1/48 Hasegawa P-38J

by Alan Williamson



Kit Hasegawa 1/48 P-38J JT1 : 3600

Additions Aires 1/48 P-38J Cockpit  4113

                       True Details P-38 Wheel Set 48063


I brought this kit back in 2003 from my local hobby shop, after seeing an article on ARC from Moses on his great looking P-38J with the Verlinden update set.  With that I got in contact with Craig from Aeroworks to order in the Verlinden update set, however at the time the Verlinden set was out of production.  The next best thing was the Aires Cockpit which had to do.  In 2007 I started the build, I think that another modeller said in an article that this kit is plagued with fit problems and he wasn't joking.  I started with the Aries cockpit and the modifications needed to make the Aires cockpit fit into the kit, pictures 03, 04 and 05 show the removal of the kit parts.  I tend to use a lot of Aires parts for my kits to help enhance the kit, however I think that Aires could explain in a little more detail on how to fit their gear and it would help if more information was added in their instructions on how much of the kit needs to be removed  for a better fit.  Anyhow maybe in the future, so with a little trial and error I managed to get the cockpit to fit all though some putty was required to fill in some gaps. Now it was time to glue the fuselage halves together and fill in any gaps that were made from the Aires cockpit.  Next was the booms and they had some major fit problems as well in assembling the two halves together with steps and gaps.  Because of the problem fit with the booms this contributed to the gaps between the wings and the booms, nothing on this kit seem to fit right.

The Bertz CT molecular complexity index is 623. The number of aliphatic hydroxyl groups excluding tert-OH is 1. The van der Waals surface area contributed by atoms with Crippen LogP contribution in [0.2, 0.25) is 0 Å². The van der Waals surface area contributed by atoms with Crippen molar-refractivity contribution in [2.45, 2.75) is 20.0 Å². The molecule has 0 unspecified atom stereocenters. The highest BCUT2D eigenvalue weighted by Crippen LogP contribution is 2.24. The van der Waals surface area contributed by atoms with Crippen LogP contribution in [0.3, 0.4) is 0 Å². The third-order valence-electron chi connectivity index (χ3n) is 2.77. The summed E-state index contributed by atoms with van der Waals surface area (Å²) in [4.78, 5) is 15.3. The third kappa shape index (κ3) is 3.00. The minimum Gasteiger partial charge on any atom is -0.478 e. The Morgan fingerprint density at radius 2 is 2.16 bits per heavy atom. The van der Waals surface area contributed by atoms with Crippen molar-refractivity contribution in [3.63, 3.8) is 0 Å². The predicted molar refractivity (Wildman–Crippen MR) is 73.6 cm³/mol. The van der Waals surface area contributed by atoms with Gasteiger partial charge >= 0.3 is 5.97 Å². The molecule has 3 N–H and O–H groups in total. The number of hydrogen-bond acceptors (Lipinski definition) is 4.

I used my rotary tool and model saw to remove parts of the kit so that the Aires Cockpit would fit, its all guess work and dry fitting.

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Photo 03


Photo 04


Photo 05


Photo 06

Painting and Finish

I painted the kit in Model Master Aluminium and Model Master Titanium with a cote of gloss clear for the decals.  Applying the decals also gave me heart ache with the loss of one of the nacelle decals, I used the wrong decal solution and the decal for the left nacelle shrivelled up and could not be saved. But by the time this had happened, I had already placed some of the main decals on the P-38.  After the problems I was having with the kit I  put it aside for a few weeks while I contemplated what to do? I sent Craig at Aeroworks an E-mail on the of chance that he might be able to get a hold of the same decals, none of the decals companies had ever done this decal scheme.  I then thought of getting out the oven cleaner and stripping the entire kit and starting again with an other decal scheme from the other choices that Hasegawa had included in the kit, but that would have been a lot of work...


After a few weeks I decided to bang up this P-38 with a heavy wear and tear look. As it was most of the remanding decals didn't go onto to the kit with ease and looked crappy.  After the decals were on the kit and dry I went over the kit with some more gloss clear to seal in the decals.  With the gloss clear dry, I got out some course wet rub paper and my hobby knife and started to experiment on making the decals look like chipped paint.  Chipping away with the hobby knife at the decals, I then placed an extra thick layer of the pastel wash over the P-38 to hopefully make the P-38 look like it had been to hell and back.  Once the pastel had been rubbed off.

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It was now time for the Tamiya pastel chalk for exhaust stains and magazine soot to give the P-38 its finished touch, with some matt clear over the entire kit to seal in the pastel chalk.  I then finished off the P-38 with ordnance, drop tanks and cockpit window, not as happy with the finish as I would have like to have been maybe in a few years I will rebuild it like I'm doing with a few old kits.

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  • To Craig from Aeroworks for getting hold of the Aires Cockpit and True Detail Wheels. You can reach Craig at  aeroworks@iprimus.com.au for all your modelling needs.

  • To Steve Bamford for his great job with keeping ARC going.


Photos and text by Alan Williamson